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In observance of the Martin Luther King, Jr. holiday, the Daily Chronicle newspaper will not be published January 20. Breaking news and information will be updated on Daily-Chronicle.com.
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Top recruit Eric Rogers II weighs in on signing

Tony Sorrentino, Northern Illinois Universty tight ends coach, gives instruction during practice Monday, March 25 in the Chessick Practice Center at NIU.
Tony Sorrentino, Northern Illinois Universty tight ends coach, gives instruction during practice Monday, March 25 in the Chessick Practice Center at NIU.

This story was made available earlier this week to subscribers to the Yordon Report, the Daily Chronicle’s NIU sports newsletter. To subscribe, go to https://www.daily-chronicle.com/newsletter/niu-sports/#//

The Huskies football program has mined a pipeline to New Jersey, recently adding to the haul from the Garden State in signing highly-prized safety Eric Rogers.

A 6 foot, 2 inch, 175-pound safety, had offers from North Carolina and UMass as well. Per 247 Sports, Rogers was ranked the No. 37 recruit in the state of New Jersey.

“The biggest factor was just having the opportunity to compete for spot and actually play as soon as possible,” Rogers said. “So me and my family just thought that NIU would be the best (place) for us and most beneficial to (my) future.”

The Huskies lose five senior safeties, providing an opening for incoming defensive backs to see playing time.

The New Jersey factor, where the Huskies have picked up several strong athletes, could continue to help the Huskies. Hammock was born in New Jersey and tight ends coach Tony Sorrentino is from the Garden State as well.

“Personally I think New Jersey has some of the best athletes around and them thinking that if they could grab a few us we could be special group and we bought in and believe it,” Rogers said. “The players committed from Jersey like Malik Harvey, myself and some others are definitely playmakers and I think we have the ability to make a positive impact at NIU.”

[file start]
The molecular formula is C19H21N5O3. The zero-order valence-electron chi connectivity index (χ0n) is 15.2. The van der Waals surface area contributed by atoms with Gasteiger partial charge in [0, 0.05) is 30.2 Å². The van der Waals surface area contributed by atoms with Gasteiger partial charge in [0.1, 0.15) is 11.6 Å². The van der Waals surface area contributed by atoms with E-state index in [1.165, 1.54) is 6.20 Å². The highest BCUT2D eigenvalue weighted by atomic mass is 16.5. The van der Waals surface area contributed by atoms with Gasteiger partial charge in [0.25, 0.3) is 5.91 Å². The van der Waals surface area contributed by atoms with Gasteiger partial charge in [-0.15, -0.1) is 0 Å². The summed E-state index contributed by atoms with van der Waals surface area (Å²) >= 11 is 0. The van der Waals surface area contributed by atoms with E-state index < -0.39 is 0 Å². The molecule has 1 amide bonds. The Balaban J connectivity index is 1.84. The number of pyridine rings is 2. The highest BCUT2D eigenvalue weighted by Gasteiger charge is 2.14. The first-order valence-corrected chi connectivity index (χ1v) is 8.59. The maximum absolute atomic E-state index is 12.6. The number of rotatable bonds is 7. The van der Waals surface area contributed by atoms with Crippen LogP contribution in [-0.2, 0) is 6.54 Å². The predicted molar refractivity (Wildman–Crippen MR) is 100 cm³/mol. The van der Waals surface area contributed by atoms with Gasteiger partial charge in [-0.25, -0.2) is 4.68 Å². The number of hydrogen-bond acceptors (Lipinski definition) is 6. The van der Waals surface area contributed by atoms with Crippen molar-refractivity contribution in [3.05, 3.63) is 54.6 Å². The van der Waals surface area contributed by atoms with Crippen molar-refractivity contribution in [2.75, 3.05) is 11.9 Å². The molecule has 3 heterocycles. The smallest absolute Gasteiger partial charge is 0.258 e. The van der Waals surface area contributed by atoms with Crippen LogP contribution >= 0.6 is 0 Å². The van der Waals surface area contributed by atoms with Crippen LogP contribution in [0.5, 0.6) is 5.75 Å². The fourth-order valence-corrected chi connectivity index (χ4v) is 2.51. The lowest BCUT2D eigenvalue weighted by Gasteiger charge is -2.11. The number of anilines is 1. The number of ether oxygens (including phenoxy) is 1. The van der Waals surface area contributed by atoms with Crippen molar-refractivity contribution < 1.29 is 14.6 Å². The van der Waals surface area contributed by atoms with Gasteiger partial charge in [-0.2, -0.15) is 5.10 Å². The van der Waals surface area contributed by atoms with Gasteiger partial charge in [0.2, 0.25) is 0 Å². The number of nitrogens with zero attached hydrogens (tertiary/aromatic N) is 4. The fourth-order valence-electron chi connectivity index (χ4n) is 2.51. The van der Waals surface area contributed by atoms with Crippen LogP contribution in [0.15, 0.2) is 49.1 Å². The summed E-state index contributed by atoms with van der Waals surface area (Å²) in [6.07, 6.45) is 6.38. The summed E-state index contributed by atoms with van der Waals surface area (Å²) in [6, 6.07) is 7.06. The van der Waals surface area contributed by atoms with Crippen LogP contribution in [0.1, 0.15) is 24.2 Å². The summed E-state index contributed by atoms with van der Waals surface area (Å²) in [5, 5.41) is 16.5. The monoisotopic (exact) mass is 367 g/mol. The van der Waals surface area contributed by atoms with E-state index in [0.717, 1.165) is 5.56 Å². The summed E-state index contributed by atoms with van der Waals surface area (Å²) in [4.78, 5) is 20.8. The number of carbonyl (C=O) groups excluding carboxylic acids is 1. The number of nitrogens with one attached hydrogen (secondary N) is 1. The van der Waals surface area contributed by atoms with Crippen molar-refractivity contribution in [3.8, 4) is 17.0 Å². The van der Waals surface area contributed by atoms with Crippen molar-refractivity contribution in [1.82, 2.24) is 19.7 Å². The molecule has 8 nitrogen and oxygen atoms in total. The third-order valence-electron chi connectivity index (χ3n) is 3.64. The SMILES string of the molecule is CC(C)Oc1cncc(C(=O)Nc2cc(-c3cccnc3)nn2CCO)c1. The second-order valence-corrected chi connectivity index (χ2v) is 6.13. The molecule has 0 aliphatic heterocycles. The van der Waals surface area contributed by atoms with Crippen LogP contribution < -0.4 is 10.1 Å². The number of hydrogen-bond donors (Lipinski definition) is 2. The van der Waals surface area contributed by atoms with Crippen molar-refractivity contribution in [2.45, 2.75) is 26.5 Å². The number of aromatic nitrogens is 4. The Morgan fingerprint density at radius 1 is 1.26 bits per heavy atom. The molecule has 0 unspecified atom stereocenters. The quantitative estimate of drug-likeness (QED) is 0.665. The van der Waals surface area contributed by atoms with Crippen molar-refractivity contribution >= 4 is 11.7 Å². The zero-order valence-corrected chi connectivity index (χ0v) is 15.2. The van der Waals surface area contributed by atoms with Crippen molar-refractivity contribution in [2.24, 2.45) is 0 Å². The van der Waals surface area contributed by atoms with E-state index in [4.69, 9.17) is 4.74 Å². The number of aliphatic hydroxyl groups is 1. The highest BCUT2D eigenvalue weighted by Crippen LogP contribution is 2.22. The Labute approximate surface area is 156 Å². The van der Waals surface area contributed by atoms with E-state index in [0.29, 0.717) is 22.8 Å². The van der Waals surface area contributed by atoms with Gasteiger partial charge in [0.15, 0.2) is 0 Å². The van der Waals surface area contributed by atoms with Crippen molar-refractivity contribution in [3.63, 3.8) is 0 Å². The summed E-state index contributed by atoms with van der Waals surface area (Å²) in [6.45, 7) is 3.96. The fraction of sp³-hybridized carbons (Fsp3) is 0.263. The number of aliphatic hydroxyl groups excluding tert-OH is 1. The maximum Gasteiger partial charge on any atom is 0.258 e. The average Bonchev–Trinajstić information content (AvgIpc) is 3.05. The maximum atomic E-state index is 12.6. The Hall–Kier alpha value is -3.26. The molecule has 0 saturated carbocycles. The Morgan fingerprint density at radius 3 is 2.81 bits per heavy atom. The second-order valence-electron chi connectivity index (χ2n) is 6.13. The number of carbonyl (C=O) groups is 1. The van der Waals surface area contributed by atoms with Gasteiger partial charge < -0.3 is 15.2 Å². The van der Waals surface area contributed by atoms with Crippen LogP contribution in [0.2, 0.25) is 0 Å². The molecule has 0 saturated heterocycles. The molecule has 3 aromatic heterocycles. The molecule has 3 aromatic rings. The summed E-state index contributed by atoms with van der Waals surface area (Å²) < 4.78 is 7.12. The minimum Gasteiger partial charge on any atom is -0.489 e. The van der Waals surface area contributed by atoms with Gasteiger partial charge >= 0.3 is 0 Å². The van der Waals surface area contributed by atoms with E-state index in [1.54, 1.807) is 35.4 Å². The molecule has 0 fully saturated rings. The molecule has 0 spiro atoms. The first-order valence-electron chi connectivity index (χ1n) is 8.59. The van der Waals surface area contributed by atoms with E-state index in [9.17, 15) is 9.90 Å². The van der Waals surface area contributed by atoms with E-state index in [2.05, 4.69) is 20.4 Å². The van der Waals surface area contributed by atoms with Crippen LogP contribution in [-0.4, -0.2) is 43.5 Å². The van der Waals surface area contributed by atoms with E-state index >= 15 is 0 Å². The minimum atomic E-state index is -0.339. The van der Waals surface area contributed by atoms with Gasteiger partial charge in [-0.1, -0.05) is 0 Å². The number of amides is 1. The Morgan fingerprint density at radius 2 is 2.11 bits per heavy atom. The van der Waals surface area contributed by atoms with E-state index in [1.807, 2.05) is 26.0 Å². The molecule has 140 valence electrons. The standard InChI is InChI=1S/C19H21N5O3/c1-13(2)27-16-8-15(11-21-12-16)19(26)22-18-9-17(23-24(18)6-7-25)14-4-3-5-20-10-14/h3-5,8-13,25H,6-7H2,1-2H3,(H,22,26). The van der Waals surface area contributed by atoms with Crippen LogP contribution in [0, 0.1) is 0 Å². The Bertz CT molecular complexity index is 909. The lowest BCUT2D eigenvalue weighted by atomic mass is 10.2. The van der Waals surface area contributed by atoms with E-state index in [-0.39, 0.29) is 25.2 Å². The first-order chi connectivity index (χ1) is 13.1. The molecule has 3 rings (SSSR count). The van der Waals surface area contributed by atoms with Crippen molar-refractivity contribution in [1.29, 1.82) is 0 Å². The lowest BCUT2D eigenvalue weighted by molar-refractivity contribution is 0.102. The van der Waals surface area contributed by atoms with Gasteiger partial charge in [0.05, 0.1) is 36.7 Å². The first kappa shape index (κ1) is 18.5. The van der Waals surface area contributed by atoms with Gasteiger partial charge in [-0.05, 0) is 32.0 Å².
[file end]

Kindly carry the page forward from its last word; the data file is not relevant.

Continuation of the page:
Hammock likes the versatility Rogers brings to the defensive backfield.

“He (Rogers) can play corner, he can play safety, long, rangy athlete,” Hammock said.

Rogers echoed the sentiment as an important characteristic.

“I believe we are all big, long, rangy safeties,” Rogers said. “We can all bring something to the table whether it be man to man coverage, having to play side line to sideline in zone or even coming up and making tackles in the box. Coach Jackson our safety’s coach and defensive of coordinator has a lot of stuff planned for us coming up. So it should be a lot of fun playing and competing with this group of safety’s in the MAC for the next few years or so.

The incoming safeties’ goals are simple.

“Just want to contribute and win games at NIU,” Rogers said. “Leave my mark when it’s all said and done. I also want do great and excel in the classroom.”

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